On the other hand, the Great Infection has been splendid for the large banks in the USA. The crash of the stock market and the subsequent rebound aided by the actions of the central bank has led to bumper profits for the trading division of banks. Meanwhile, investment banking divisions have done well in earning fees as companies contracted them to help raise debt during the worst days of the crisis.

Column chart of Year-to-date global investment banking fees ($bn) showing Investment banking fees hit a record in the first half of 2020

As a result, the industry has declared bumper profits.

JP Morgan, USA’s largest bank by assets, declared a blockbuster quarter. Revenue was 10% higher than estimated, coming in at ~$33B with ~$4.7B in earnings. Bond and equity trading revenue jumped by ~80% to $10B which handily made up for the loss posted by the retail banking division (~$176M in loss compared to $4.2B in profit last year same quarter).

However, the scale of losses of the retail banking division warns us about the pain in the real world. Wells Fargo, a behemoth with relatively modest investment division and focused mainly on traditional banking functions (taking deposits and giving loans), announced a terrible quarter. It clocked $2.4B in losses compared to $6.2 in profit the same quarter the previous year mainly on account of increased provision to cover for loans that are likely to go bad and reduced interest margins due to rate cuts by the central bank.

The four biggest American banks— JPMorgan Chase & Co., Citigroup, Bank of America Corp. and Wells Fargo & Co.—set aside $33 billion in the second quarter to cover loans that could go bad. Corporate lending accounted for $16.8 billion of it, up from $8.8 billion in the first quarter .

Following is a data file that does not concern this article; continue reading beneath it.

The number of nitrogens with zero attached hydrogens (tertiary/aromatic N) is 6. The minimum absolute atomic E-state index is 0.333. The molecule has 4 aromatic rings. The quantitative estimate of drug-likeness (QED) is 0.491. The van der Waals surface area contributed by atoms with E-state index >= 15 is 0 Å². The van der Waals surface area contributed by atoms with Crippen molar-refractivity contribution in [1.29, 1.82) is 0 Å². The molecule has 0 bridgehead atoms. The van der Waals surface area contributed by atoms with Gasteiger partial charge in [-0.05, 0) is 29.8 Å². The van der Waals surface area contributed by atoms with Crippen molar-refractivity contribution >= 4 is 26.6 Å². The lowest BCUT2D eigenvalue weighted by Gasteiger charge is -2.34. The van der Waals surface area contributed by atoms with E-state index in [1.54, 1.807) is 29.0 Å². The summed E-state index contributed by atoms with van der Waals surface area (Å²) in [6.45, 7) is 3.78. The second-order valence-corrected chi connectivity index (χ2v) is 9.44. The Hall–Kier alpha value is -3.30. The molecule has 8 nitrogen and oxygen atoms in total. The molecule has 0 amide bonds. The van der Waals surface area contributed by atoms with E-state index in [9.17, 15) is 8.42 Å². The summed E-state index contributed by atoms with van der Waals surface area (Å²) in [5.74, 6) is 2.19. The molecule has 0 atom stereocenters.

The pandemic which started with a hit to demand by consumers stopping purchases has unsurprisingly impacted businesses. Banks are expecting business loans to go bad and are preparing for it. Yet, so strong has been the impact of trading profits that despite putting aside large sums of money, that their capital adequacy ratios (indicating the ability to withstand financial shocks) have actually improved by 0.7% during the pandemic hit quarter.

There is something comically evil in the pop discourse of large banks. Fat profits for them in times of general bleakness roil many. The crisis has inflicted pain on most sectors. Banking does not appear to be one of those. Given that finance greases the global economy, allowing it to function, the health of banks is one of the few bright spots in an otherwise gloomy year.

What’s happening with Netflix?

The first six months of 2020 have been a boon for the streaming services.

Disney+ has racked up 50 million subscribers globally, a number that took Netflix seven years to hit. New services are being launched. After HBO, NBC launched its own streaming service which is also experiencing a strong initial uptake. Consumers are flooded with choices and they have shown a willingness to spend on the category. From the NYT -

The bellwether of the industry - Netflix announced its earnings last week. It added 10 million new subscribers on top of the ~16 million already added in the quarter ending March. Netflix has already added almost the same number of subscribers in the first six months of 2020 as it did in all of 2019. Given that most of this growth is driven by international markets (since the US is already heavily penetrated), it is an impressive feat.

Revenue increased by 25% compared to last year rising to $6.15B. Due to national shutdowns, the content cost also decreased and now the company expects to turn a profit this year instead of burning ~$1B as earlier estimated.